Thus, helping Padgett get permission for Spencer to speak on campus isn’t just morally correct, it bleeds both crowds and cash from two assholes.

We all have the right to be wrong.


When Ann Coulter and Milo Yiannopoulos were similarly denied campus speaking engagements earlier this year, I was stunned by SPJ’s silence.

Journalists know better than most: If the government can mute free speech because of “safety concerns,” two things surely follow…

  1. Protesters will realize threats of violence – or actual violence – are the best way to silence their opponents. Mob rule will overwhelm democratic debate.
  2. Governments will be tempted to cite “public safety” when they just don’t want to deal with the public – or the press.

Alas, I couldn’t do much about Coulter and Yiannopoulos. SPJ’s arcane rules dictate I represent only Region 3 – Alabama, Florida, Georgia, and South Carolina.

Well, Spencer is in my territory now. And this weekend is SPJ’s annual convention. So I’ve contacted Padgett’s attorney, and I’ve submitted the resolution below, which attendees at the convention will vote on.

I’ve also asked SPJ’s Florida chapter to set aside money from its Legal Defense Fund – and notify the University of Florida that Spencer has at least one ally who’s not an asshole.

RESOLUTION: Supporting free speech even when it’s offensive – because the alternative is so much worse


Submitted by: Region 3 director Michael Koretzky


WHEREAS one of SPJ’s six missions is, “The Society must maintain constant vigilance in protection of First Amendment guarantees of freedom of speech and of the press;”


WHEREAS in 2003, SPJ’s Quill magazine declared, “All free-speech cases affect journalism;”


WHEREAS in 1998, SPJ called a Constitutional amendment banning flag-burning “a threat to freedom of speech;”


WHEREAS in 2010, SPJ decried a California law restricting violent video games by saying, “the Court should not eliminate First Amendment protection for violent speech” because of “the negative implications of a violent speech exception for journalists;”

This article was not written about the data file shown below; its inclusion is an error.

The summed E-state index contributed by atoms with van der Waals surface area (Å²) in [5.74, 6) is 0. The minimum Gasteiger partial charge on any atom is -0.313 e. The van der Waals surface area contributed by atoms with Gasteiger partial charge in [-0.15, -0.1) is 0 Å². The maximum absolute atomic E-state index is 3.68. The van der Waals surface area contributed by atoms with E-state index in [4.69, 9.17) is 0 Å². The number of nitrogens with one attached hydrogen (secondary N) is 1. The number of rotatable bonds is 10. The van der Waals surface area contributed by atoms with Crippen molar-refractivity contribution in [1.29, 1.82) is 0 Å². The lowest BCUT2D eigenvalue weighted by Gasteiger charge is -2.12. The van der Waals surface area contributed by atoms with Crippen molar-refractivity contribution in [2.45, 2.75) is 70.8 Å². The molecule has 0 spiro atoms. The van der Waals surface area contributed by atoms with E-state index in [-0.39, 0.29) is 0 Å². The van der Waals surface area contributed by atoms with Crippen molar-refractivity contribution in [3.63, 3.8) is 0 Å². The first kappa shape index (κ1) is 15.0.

WHEREAS white supremacist Richard Spencer speaking at the University of Florida, a public institution, is no more or less egregious than the cases stated above;


WHEREAS SPJ knows that once free speech is restricted for one group, journalists aren’t far behind;


WHEREAS SPJ also knows when “safety concerns” are allowed to routinely squelch offensive speech, it’s not long before those same concerns will be used to prevent publication of information that offends those in power;


THEREFORE BE IT RESOLVED that SPJ urges the University of Florida and all public institutions of higher learning to uphold their Constitutional responsibilities and educational missions, no matter how unpleasant that might be – whether it’s hosting Richard Cross, Ann Coulter, Milo Yiannopoulos, or whatever asshole comes next.


I LOVE BIG “BUTS”

Quill magazine cover with image of women jogging, shot from behind

Is this magazine cover sexist?

When I was first asked that question Saturday, I said, No, but it’s stupid.

The cover story in SPJ’s bimonthly magazine is about journalism training, and the cover photo is a lame stock image chosen by a lazy editor – who quit his job a few weeks ago and obviously didn’t give a damn.

Then I saw this…

…and I thought, Sure, it sucks, but “not appropriate”?

Then SPJ member Marie Baca wrote this, in which she said…

I have a feeling that some of you think I am blowing this out of proportion, but I also have a feeling that some of you know that I’m not. Maybe some of you have had some of the same experiences that I’ve had in the journalism industry. You know, the ones that aren’t something worth filing a sexual harassment or discrimination lawsuit over, but the ones that very quietly tell you that you maybe you don’t deserve the same respect or opportunities as your older, whiter, male-r colleagues.